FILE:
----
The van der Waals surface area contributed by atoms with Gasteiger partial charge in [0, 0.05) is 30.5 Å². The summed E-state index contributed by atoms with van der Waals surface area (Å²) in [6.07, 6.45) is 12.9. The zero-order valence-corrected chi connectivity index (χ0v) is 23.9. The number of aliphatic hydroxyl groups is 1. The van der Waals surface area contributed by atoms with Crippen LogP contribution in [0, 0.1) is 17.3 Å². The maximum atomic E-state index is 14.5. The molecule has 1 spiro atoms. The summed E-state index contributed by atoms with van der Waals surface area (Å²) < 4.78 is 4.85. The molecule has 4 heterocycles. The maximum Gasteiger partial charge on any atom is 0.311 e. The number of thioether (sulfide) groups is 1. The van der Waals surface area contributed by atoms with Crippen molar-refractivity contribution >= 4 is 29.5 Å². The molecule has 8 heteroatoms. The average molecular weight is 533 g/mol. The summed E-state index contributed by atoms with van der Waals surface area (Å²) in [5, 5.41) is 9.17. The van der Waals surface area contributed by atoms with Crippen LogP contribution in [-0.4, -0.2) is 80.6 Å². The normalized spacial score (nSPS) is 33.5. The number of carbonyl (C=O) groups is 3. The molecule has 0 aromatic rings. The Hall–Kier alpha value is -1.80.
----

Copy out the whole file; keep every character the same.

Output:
The van der Waals surface area contributed by atoms with Gasteiger partial charge in [0, 0.05) is 30.5 Å². The summed E-state index contributed by atoms with van der Waals surface area (Å²) in [6.07, 6.45) is 12.9. The zero-order valence-corrected chi connectivity index (χ0v) is 23.9. The number of aliphatic hydroxyl groups is 1. The van der Waals surface area contributed by atoms with Crippen LogP contribution in [0, 0.1) is 17.3 Å². The maximum atomic E-state index is 14.5. The molecule has 1 spiro atoms. The summed E-state index contributed by atoms with van der Waals surface area (Å²) < 4.78 is 4.85. The molecule has 4 heterocycles. The maximum Gasteiger partial charge on any atom is 0.311 e. The number of thioether (sulfide) groups is 1. The van der Waals surface area contributed by atoms with Crippen molar-refractivity contribution >= 4 is 29.5 Å². The molecule has 8 heteroatoms. The average molecular weight is 533 g/mol. The summed E-state index contributed by atoms with van der Waals surface area (Å²) in [5, 5.41) is 9.17. The van der Waals surface area contributed by atoms with Crippen LogP contribution in [-0.4, -0.2) is 80.6 Å². The normalized spacial score (nSPS) is 33.5. The number of carbonyl (C=O) groups is 3. The molecule has 0 aromatic rings. The Hall–Kier alpha value is -1.80.